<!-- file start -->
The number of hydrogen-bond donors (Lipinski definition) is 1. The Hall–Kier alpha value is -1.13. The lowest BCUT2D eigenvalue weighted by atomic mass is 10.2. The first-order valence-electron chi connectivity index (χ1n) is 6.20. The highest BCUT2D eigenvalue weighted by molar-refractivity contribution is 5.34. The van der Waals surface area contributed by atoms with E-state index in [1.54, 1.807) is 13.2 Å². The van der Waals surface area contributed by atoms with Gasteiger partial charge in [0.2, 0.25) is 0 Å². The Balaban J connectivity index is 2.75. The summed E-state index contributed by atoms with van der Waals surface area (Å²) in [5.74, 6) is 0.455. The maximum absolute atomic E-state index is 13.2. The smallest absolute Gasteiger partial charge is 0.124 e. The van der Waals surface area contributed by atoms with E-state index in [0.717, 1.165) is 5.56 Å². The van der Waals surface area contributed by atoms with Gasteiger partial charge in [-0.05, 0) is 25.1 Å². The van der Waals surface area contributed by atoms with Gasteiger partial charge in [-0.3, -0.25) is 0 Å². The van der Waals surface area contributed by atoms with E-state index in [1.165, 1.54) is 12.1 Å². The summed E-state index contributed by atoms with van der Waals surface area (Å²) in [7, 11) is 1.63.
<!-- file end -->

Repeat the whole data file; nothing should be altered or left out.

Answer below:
The number of hydrogen-bond donors (Lipinski definition) is 1. The Hall–Kier alpha value is -1.13. The lowest BCUT2D eigenvalue weighted by atomic mass is 10.2. The first-order valence-electron chi connectivity index (χ1n) is 6.20. The highest BCUT2D eigenvalue weighted by molar-refractivity contribution is 5.34. The van der Waals surface area contributed by atoms with E-state index in [1.54, 1.807) is 13.2 Å². The van der Waals surface area contributed by atoms with Gasteiger partial charge in [0.2, 0.25) is 0 Å². The Balaban J connectivity index is 2.75. The summed E-state index contributed by atoms with van der Waals surface area (Å²) in [5.74, 6) is 0.455. The maximum absolute atomic E-state index is 13.2. The smallest absolute Gasteiger partial charge is 0.124 e. The van der Waals surface area contributed by atoms with E-state index in [0.717, 1.165) is 5.56 Å². The van der Waals surface area contributed by atoms with Gasteiger partial charge in [-0.05, 0) is 25.1 Å². The van der Waals surface area contributed by atoms with Gasteiger partial charge in [-0.3, -0.25) is 0 Å². The van der Waals surface area contributed by atoms with E-state index in [1.165, 1.54) is 12.1 Å². The summed E-state index contributed by atoms with van der Waals surface area (Å²) in [7, 11) is 1.63.